Tag Archives: mel farrell

Mourning in America

matt

Love and grief and pain and sadness and anger have dominated these last few days. The coming of Summer 2016 felt heavy even before this last weekend, but events both in Orlando and here at home, in lovely Urbana, IL, feel like the throwing of a gauntlet as the weather heats up and what is, in my opinion, a dangerous Presidential race gets underway. Communities (note: “community” can be defined in so many different ways) were completely leveled last weekend by overnight violence perpetrated by people wielding firearms and filled with… hate? Self-loathing? Grief? Will we ever know? Does it even matter?

To be 100% clear, I stand with Orlando, LGBTQ, and all affected communities worldwide, full stop. I am not into hate, “phobia” of any kind (including Islamophopbia), violence, and/or guns.¬†My daughter eloquently offers her perspective¬†here. Both of my kids are complete fucking badasses, beautiful and so intelligent and full of love – same as the people who died in Orlando the other night and who are dying all over the planet. That hate and violence still cut such a swath in the world in which my kids and Yours and Theirs are children/teenagers/young adults trying to make their way is boggling. What are we doing to each other, to ourselves?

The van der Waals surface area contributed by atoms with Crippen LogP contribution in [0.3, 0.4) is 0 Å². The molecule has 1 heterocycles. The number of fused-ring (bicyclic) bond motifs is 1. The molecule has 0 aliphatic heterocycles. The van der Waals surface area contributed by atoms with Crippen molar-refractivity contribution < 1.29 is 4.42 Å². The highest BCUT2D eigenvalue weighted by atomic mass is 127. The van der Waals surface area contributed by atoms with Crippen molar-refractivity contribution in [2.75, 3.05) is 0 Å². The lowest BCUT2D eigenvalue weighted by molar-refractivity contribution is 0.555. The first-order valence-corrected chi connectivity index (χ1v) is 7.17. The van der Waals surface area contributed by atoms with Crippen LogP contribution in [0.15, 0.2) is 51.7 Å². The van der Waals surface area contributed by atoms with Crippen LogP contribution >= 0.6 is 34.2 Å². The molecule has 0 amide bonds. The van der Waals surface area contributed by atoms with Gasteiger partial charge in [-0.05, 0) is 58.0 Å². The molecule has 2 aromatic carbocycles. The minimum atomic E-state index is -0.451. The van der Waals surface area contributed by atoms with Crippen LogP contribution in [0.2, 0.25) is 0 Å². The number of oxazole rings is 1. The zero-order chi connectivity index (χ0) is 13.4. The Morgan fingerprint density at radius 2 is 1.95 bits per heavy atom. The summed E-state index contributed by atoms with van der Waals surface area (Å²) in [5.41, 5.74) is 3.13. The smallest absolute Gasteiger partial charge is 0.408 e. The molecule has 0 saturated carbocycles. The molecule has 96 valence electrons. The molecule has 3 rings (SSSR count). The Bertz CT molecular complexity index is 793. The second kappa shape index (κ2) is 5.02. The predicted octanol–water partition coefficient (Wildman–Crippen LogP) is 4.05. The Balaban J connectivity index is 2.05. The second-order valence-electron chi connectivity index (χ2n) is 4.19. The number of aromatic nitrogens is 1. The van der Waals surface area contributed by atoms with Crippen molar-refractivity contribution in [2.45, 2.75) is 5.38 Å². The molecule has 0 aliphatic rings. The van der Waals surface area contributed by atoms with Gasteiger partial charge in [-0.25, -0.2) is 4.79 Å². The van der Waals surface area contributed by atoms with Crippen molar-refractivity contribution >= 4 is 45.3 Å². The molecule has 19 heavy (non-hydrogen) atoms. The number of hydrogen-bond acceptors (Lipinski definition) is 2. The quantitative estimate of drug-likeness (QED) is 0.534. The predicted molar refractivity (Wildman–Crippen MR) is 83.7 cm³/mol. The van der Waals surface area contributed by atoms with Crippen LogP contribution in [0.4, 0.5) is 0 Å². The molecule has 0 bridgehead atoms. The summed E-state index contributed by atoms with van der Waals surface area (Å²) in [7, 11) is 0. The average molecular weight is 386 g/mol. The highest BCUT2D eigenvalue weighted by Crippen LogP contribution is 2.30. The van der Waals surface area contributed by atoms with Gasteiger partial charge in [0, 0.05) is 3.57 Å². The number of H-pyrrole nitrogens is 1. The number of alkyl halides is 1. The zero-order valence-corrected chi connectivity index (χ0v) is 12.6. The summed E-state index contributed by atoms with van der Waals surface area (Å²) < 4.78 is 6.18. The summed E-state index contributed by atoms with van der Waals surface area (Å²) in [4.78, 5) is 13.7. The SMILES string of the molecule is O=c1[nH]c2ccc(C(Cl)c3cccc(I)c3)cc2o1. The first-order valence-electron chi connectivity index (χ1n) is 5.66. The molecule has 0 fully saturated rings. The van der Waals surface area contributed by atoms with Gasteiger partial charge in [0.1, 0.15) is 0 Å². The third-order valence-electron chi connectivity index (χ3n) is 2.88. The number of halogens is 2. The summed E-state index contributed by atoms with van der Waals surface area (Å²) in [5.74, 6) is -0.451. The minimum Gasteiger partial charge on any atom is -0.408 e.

As life would have it, Jim and I attended an amazing wedding and reception Saturday night. The entire evening truly reflected the bride & groom’s love, beliefs, styles, families (bio and chosen), and communities. I felt privileged to be there, to see such honest and heartfelt actualization articulated in this way. It was a beacon, a lighthouse. It was affirming.

Then we woke up Sunday morning to Orlando, and a couple of hours later, as I drove through my neighborhood and down a street I take either on foot or on wheels several times a day, I became aware that something terrible had happened overnight just a few blocks away from 909. I saw cars, and police, and – as I slowed down – yellow tape creating an unthinkable perimeter. I knew the intersection very well, and I knew the house where people were gathering very well, and I hoped that the yellow tape read CAUTION and that there was a tree in the middle of the street, perhaps a broken water main. Instead, the tape read CRIME SCENE, and the house in question somehow looked like a shell of what it had looked like just the day before, though nothing had changed in its structure. I stopped and asked a friend what had happened. It was grimly relayed that they did not know, but that it was bad, and as I went on my errand, I tried to convince myself that, perhaps, maybe… it wasn’t bad. I couldn’t keep going. I turned around and went home, avoiding the intersection and the house whose light had seemingly been utterly extinguished.